Moneyball hasn't helped the Oakland Athletics win the World Series, but it has inspired the greatest performance in Jeopardy! game show history.
Roger Craig won $77,000 in one episode to break Jeopardy! legend Ken Jennings' single-day record on the show, and he took a page out of a Major League Baseball team's handbook to do it.
Craig, who holds a doctorate in computer science from the University of Delaware, says he created a system that studies Jeopardy! for patterns. He tells National Public Radio it works similarly to Moneyball.
The book written by Michael Lewis in 2003 and turned into a movie with Brad Pitt tells the story of the Oakland A's GM Billy Beane using a specially designed computer program to field the best team while pinching pennies.
The program is a stat geek's dream come true. "I actually downloaded this site called the Jeopardy! Archive, which is a fan-created site of all the questions and answers that are on the show," Craig told NPR. The site has more than 200,000 questions and answers that have appeared on the quiz show. Craig was able to group questions by categories to determine which topics were statistically most likely to appear, and which weren't.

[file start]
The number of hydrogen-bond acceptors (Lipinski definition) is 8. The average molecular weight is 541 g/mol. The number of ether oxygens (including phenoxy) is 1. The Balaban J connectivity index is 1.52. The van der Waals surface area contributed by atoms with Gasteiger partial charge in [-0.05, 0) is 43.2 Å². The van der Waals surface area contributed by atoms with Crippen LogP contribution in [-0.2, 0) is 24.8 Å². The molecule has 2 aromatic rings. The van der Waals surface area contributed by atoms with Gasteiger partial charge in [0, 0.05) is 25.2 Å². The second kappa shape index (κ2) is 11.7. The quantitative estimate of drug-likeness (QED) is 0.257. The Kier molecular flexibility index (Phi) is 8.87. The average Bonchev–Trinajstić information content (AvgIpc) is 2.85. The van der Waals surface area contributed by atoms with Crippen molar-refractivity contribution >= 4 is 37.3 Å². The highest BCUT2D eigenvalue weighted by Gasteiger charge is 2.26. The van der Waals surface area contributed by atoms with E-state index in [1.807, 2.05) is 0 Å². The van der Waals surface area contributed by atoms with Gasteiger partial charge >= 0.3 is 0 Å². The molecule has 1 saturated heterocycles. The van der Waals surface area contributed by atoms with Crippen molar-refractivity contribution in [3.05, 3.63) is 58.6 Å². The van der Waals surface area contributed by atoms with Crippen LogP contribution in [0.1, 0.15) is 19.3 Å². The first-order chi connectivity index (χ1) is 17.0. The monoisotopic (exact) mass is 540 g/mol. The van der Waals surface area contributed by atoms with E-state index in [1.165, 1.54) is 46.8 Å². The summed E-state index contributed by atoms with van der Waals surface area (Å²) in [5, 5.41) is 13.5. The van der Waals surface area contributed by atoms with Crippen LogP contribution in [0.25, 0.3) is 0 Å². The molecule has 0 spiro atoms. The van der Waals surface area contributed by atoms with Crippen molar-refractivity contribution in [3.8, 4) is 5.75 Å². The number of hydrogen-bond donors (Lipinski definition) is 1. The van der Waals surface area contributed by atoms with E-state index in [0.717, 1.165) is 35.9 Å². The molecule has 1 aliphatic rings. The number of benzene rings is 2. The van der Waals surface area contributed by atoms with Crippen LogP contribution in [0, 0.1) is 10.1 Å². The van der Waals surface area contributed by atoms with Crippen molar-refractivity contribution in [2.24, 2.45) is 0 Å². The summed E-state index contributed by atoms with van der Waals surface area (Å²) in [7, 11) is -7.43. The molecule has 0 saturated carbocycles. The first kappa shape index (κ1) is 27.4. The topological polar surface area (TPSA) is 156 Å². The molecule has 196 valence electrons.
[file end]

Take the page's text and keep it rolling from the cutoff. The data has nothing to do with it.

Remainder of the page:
Esquire writer Chris Jones tells NPR that Craig was able to calculate the odds on which categories were most likely to come up, preparing himself like an athlete for a big game. Craig used capitols as an example: Rather than having to know every capitol on the planet, you only need to know the answers to the "80 percent people have heard of."
The theory goes that Jeopardy! is written for people watching at home to play along and have a chance of getting some right. It's not designed for the brainy contestants. As Craig told NPR, "You don't have to outrun the bear. You just have to outrun the other guy."
Craig, 33, ended up winning $250,000 in the Tournament of Champions. But not everyone was happy. A fellow contestant good-naturedly slammed him for cheating. Craig defends his magical program by saying he "practiced efficiently" in getting ready for his game show appearance.
Ironically, a record Jeopardy! run based on a system inspired from sports ended with an NFL question in Final Jeopardy! Yet Craig failed to remember the Saints had won the 2010 Super Bowl.
Craig tells ABC News his secret formula.
Craig goes into great detail about his magical system.
This video of Craig betting it all on back-to-back Daily Doubles has gone viral.
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